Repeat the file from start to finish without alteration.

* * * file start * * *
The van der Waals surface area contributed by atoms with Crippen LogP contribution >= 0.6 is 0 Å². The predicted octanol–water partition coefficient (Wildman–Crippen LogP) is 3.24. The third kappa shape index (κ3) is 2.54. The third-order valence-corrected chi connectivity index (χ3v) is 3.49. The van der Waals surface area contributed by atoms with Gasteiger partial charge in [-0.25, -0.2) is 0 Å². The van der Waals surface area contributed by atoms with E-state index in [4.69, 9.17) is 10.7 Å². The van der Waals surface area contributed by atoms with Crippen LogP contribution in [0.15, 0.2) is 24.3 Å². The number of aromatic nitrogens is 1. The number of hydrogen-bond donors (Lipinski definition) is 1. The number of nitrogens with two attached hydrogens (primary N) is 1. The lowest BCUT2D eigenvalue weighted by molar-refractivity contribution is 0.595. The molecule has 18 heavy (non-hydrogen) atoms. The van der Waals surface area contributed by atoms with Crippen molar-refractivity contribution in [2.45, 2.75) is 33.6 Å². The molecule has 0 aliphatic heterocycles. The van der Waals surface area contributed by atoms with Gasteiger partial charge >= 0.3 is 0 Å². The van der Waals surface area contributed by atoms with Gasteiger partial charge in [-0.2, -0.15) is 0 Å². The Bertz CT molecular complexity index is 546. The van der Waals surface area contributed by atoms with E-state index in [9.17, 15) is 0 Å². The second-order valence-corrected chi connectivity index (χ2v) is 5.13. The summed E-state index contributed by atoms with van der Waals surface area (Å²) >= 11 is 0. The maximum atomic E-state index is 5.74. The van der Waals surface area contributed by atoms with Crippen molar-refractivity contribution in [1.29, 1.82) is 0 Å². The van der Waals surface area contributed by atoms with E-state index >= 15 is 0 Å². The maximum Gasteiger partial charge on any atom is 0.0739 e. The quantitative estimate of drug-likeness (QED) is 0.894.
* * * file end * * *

The van der Waals surface area contributed by atoms with Crippen LogP contribution >= 0.6 is 0 Å². The predicted octanol–water partition coefficient (Wildman–Crippen LogP) is 3.24. The third kappa shape index (κ3) is 2.54. The third-order valence-corrected chi connectivity index (χ3v) is 3.49. The van der Waals surface area contributed by atoms with Gasteiger partial charge in [-0.25, -0.2) is 0 Å². The van der Waals surface area contributed by atoms with E-state index in [4.69, 9.17) is 10.7 Å². The van der Waals surface area contributed by atoms with Crippen LogP contribution in [0.15, 0.2) is 24.3 Å². The number of aromatic nitrogens is 1. The number of hydrogen-bond donors (Lipinski definition) is 1. The number of nitrogens with two attached hydrogens (primary N) is 1. The lowest BCUT2D eigenvalue weighted by molar-refractivity contribution is 0.595. The molecule has 18 heavy (non-hydrogen) atoms. The van der Waals surface area contributed by atoms with Crippen molar-refractivity contribution in [2.45, 2.75) is 33.6 Å². The molecule has 0 aliphatic heterocycles. The van der Waals surface area contributed by atoms with Gasteiger partial charge >= 0.3 is 0 Å². The van der Waals surface area contributed by atoms with Gasteiger partial charge in [-0.2, -0.15) is 0 Å². The Bertz CT molecular complexity index is 546. The van der Waals surface area contributed by atoms with E-state index in [9.17, 15) is 0 Å². The second-order valence-corrected chi connectivity index (χ2v) is 5.13. The summed E-state index contributed by atoms with van der Waals surface area (Å²) >= 11 is 0. The maximum atomic E-state index is 5.74. The van der Waals surface area contributed by atoms with Crippen molar-refractivity contribution in [1.29, 1.82) is 0 Å². The van der Waals surface area contributed by atoms with E-state index >= 15 is 0 Å². The maximum Gasteiger partial charge on any atom is 0.0739 e. The quantitative estimate of drug-likeness (QED) is 0.894.